Thursday , November 09, 2017 - 4:30 AM
The deadly shooting at a church in Sutherland Springs Sunday leaves us with many unanswered questions, but a few things are remarkably clear.
Among them: we can't help but be saddened that we find ourselves writing this same editorial with such distressing regularity; as a state and a nation, we mourn the deaths of innocents from yet another mass shooting, the death toll at 26 this time (as of the evening); and, perhaps most clear, none of us should allow the mind-numbing repetition of such events to inure us to this type of savagery.
We fear this is happening. This cannot be our normal.
Law enforcement sources, who spoke on the condition of anonymity because the investigation is continuing, identified the gunman as Devin P. Kelley, 26. Among the unknowns Sunday evening was a motive. And perhaps, as with the Las Vegas slaughter of Oct. 1, in which Stephen Paddock killed 58 and wounded nearly 500, we won't ever know.
But what we know is bad enough.
But this time closer to home. Sutherland Springs, population 362 according to the 2000 Census, is in Wilson County and is 21 miles east of San Antonio. The ages of the dead: 5 to 72. Parents, children, friends and relatives lost.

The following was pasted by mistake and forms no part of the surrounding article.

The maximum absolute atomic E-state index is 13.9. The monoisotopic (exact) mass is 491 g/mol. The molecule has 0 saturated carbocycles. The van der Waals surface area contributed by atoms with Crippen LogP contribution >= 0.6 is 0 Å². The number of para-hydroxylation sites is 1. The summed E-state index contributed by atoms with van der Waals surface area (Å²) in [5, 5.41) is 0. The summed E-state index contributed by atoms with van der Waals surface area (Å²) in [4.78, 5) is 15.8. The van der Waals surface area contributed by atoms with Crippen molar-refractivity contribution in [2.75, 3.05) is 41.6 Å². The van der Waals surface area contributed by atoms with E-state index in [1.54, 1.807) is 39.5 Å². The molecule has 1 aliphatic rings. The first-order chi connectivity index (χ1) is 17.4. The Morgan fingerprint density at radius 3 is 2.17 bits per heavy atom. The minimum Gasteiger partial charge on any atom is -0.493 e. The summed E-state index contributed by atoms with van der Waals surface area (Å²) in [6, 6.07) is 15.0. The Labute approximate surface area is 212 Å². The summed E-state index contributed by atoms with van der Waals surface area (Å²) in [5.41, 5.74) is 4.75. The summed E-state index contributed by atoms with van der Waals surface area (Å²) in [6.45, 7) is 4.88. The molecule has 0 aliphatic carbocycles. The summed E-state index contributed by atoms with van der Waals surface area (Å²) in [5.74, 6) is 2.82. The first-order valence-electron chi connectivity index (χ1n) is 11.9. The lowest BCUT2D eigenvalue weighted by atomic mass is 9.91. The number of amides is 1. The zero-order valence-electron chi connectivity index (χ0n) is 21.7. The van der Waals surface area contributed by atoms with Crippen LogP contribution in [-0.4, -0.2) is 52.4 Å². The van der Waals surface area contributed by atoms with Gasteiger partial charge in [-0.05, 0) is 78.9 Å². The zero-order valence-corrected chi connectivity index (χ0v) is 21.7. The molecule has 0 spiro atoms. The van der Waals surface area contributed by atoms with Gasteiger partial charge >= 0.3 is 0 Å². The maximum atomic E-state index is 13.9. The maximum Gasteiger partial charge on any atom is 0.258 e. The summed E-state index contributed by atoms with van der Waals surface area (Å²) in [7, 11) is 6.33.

This time, these are Texans. This time, these are our neighbors, parishioners of the First Baptist Church of Sutherland Springs. The identified shooter was found dead from a bullet wound in his crashed vehicle in neighboring Guadalupe County, unclear Sunday evening whether it was self-inflicted or from a citizen who fired on the gunman outside the church. ...
Any loss of innocent life is tragic, but to be killed while in a house of worship is particularly heinous. If any place should be safe, it should be a church, where people gather in peace, faith and fellowship — a place where among the commandments adhered to is thou shalt not kill.
But here's what else we know. Not even churches have been spared this carnage, as attests the slaughter at Emmanuel African Methodist Episcopal Church in Charleston, South Carolina on June 17, 2015. It is still fresh in memory.
As with any mass shooting, this is a tragedy, but it is compounded in this instance because, if the death toll remains at 26, this will amount to 7 percent of the small community's population. Residents will likely be related to or know someone killed in that church Sunday.
Our hearts, prayers and thoughts go out to these, this time our neighbors.
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